|Birthplace:||Uffington, Oxfordshire, UK|
|Death:||Died in England, United Kingdom|
Son of John Hughes and Margaret Elizabeth Wilkinson
|Occupation:||writer of "Tom Brown at Oxford", Author, barrister|
|Managed by:||Private User|
Historical records matching Thomas Hughes
About Thomas Hughes
Thomas Hughes (20 October 1822 – 22 March 1896) was an English lawyer and author. He is most famous for his novel Tom Brown's School Days (1857), a semi-autobiographical work set at Rugby School, which Hughes had attended. It had a lesser-known sequel, Tom Brown at Oxford (1861).
Hughes was the second son of John Hughes, editor of the Boscobel Tracts (1830). Thomas Hughes was born in Uffington, Berkshire (now Oxfordshire). He had six brothers, and one sister, Jane Senior who later became Britain's first female civil servant. At the age of eight he was sent to Twyford School, a preparatory public school near Winchester, where he remained until the age of eleven. In February 1834 he went to Rugby School, which was then under Dr Thomas Arnold, a contemporary of his father at Oriel College, Oxford, and the most influential British schoolmaster of the 19th century. Though never a member of the sixth form, his impressions of the headmaster were intensely reverent, and Arnold was afterwards idealised as the perfect schoolmaster in Hughes's novel.
Hughes excelled at sports rather than in scholarship, and his school career culminated in a cricket match at Lord's Cricket Ground. In 1842 he went on to Oriel College, Oxford, and graduated B.A. in 1845. At Oxford, he played cricket for the university team in the annual University Match against Cambridge University, also at Lord's, and a match that is still now regarded as first-class cricket. He was called to the bar in 1848, became Queen's Counsel in 1869 and a bencher in 1870, and was appointed to a county court judgeship in the Chester district in July 1882.
Hughes was elected to Parliament as a Liberal for Lambeth (1865–68), and for Frome (1868–74). An avid social reformer, he became interested in the Christian socialism movement led by Frederick Maurice, which he had joined in 1848. He was involved in the formation of some early trade unions and helped finance the printing of Liberal publications, as well as acting as the first President of the Co-operative Congress in 1869 and serving on the Co-operative Central Board. In January 1854 he was one of the founders of the Working Men's College in Great Ormond Street, and was the College's principal from 1872 to 1883. He was a prominent figure in the anti-opium movement, and a member of the Society for the Suppression of the Opium Trade.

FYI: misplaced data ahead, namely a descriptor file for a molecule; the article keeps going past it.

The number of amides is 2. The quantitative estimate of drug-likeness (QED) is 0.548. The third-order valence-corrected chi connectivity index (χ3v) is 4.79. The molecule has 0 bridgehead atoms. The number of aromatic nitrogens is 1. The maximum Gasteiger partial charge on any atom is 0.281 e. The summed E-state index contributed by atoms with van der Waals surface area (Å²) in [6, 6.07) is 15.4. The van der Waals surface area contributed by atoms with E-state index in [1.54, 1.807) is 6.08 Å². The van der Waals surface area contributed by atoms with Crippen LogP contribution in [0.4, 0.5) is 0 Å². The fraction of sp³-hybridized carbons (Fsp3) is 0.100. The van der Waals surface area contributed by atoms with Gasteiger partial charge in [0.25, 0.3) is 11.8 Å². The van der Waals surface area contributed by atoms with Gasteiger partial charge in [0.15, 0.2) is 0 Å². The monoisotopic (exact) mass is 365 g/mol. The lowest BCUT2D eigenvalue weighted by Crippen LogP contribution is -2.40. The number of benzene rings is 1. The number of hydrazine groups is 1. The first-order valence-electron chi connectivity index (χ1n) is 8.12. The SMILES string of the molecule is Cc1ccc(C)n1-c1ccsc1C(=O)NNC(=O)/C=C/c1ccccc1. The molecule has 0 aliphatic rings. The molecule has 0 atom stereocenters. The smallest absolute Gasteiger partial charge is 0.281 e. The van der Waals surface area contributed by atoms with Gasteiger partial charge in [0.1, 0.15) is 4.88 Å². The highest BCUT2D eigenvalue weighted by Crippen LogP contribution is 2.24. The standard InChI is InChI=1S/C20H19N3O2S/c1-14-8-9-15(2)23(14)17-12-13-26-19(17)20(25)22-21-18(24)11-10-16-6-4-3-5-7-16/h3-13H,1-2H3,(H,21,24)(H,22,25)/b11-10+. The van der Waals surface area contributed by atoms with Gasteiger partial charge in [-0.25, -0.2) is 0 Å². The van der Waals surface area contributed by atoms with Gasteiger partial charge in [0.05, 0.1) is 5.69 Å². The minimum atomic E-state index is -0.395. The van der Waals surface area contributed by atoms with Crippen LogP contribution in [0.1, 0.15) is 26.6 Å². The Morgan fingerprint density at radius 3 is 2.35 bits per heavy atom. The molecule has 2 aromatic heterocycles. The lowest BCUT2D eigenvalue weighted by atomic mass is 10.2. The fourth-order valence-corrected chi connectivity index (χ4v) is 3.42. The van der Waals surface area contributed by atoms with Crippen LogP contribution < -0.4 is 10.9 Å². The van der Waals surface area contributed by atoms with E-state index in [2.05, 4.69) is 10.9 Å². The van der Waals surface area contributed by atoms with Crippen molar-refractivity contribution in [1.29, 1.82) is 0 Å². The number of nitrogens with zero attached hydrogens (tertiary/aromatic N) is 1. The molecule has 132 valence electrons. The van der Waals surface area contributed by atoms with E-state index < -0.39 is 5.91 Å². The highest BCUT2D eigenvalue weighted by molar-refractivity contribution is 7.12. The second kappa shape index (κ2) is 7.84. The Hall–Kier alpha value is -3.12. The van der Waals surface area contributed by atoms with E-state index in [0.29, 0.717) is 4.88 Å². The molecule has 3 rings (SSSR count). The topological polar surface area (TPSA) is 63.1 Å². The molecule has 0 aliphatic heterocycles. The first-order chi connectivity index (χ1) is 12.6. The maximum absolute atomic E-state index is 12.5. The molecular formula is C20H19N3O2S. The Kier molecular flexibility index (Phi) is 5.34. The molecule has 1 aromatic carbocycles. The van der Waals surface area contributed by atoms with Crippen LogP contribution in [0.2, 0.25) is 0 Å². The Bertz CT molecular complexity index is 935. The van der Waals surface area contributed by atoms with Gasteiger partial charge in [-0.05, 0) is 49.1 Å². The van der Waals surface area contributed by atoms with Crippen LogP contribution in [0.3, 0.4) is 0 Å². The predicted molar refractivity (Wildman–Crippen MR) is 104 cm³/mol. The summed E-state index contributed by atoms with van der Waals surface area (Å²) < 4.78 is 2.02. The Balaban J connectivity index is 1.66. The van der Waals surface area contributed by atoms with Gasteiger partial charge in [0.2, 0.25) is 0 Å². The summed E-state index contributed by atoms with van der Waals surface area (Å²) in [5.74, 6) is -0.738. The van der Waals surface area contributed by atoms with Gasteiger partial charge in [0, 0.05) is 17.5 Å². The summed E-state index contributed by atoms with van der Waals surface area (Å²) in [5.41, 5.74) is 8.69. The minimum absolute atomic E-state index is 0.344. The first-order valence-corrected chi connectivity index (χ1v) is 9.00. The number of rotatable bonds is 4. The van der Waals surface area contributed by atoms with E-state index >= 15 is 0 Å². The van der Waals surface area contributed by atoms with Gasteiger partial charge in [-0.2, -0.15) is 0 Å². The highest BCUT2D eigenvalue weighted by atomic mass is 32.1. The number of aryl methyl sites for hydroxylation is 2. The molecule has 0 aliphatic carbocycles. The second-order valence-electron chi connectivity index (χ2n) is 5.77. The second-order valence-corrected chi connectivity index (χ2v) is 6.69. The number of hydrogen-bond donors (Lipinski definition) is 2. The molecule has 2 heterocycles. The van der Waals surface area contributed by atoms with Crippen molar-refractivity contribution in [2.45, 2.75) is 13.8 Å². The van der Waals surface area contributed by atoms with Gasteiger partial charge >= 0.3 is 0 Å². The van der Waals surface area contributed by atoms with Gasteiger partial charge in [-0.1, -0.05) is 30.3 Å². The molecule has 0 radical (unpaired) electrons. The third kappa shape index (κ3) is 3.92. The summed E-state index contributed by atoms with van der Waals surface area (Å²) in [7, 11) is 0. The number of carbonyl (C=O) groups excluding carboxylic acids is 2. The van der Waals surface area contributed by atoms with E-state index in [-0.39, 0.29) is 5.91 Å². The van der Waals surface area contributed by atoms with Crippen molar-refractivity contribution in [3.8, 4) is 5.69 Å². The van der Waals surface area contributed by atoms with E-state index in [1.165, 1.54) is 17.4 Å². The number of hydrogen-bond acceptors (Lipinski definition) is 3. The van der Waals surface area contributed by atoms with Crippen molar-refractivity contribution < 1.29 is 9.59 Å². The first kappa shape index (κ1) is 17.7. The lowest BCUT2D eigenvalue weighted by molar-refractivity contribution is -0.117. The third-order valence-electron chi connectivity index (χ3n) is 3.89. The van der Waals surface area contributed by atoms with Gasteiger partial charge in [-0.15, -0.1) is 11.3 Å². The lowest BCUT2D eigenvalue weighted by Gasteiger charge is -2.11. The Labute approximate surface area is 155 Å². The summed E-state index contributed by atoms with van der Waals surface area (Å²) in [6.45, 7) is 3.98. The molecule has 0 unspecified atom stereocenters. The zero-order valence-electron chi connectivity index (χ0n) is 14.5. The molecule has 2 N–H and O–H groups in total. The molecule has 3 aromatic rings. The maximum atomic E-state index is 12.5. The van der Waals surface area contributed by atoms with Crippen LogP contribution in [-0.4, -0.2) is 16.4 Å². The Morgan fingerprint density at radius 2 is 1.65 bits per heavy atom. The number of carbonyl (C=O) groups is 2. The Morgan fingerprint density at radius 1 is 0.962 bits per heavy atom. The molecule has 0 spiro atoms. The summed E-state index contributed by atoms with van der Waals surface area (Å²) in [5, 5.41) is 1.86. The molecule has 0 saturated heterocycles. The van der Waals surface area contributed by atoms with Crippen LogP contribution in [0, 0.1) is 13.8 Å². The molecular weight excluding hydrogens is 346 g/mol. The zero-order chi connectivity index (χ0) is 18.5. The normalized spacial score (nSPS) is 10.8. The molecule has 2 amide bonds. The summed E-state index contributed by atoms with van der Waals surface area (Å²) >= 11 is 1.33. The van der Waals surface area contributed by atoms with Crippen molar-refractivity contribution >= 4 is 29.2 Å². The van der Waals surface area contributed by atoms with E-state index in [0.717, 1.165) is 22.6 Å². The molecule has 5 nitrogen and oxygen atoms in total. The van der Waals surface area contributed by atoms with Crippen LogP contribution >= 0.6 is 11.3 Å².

In 1880, he acquired the ownership of Franklin W. Smith's Plateau City and founded a settlement in America — Rugby, Tennessee — which was designed as an experiment in utopian living for the younger sons of the English gentry, although this later proved largely unsuccessful. While his original intent was unsuccessful, Rugby still exists and is listed on the U.S. National Register of Historic Places.
In 1847, Hughes was called to the bar, and married Frances Ford. They settled in 1853 at Wimbledon and while living there Hughes wrote his famous story Tom Brown's School Days, which was published in April 1857.
Hughes also wrote The Scouring of the White Horse (1859), Tom Brown at Oxford (1861), Religio Laici (1868), Life of Alfred the Great (1869) and the Memoir of a Brother. His brother was George Hughes, whom the character of Tom Brown was based upon.
Hughes died in 1896 aged 73, at Brighton, of heart failure; and is buried there. His daughter, Lilian, perished in the sinking of the RMS Titanic in 1912. His other daughter, Mary, was a well known Poor Law guardian and volunteer visitor to the local Poor Law infirmary and children's home.
A statue of Hughes (pictured) stands outside Rugby School Library. It has been observed that although the sculptor has meticulously crafted a row of buttons on the right hand side of the statue's jacket, there are no corresponding buttonholes on the left hand side. Local folklore has it that when this omission was pointed out to the sculptor, a known perfectionist who suffered from depression, he was so dismayed that he was driven to commit suicide. This is untrue. The sculptor was Thomas Brock, the statue was unveiled in 1899, and Brock died of natural causes in 1922.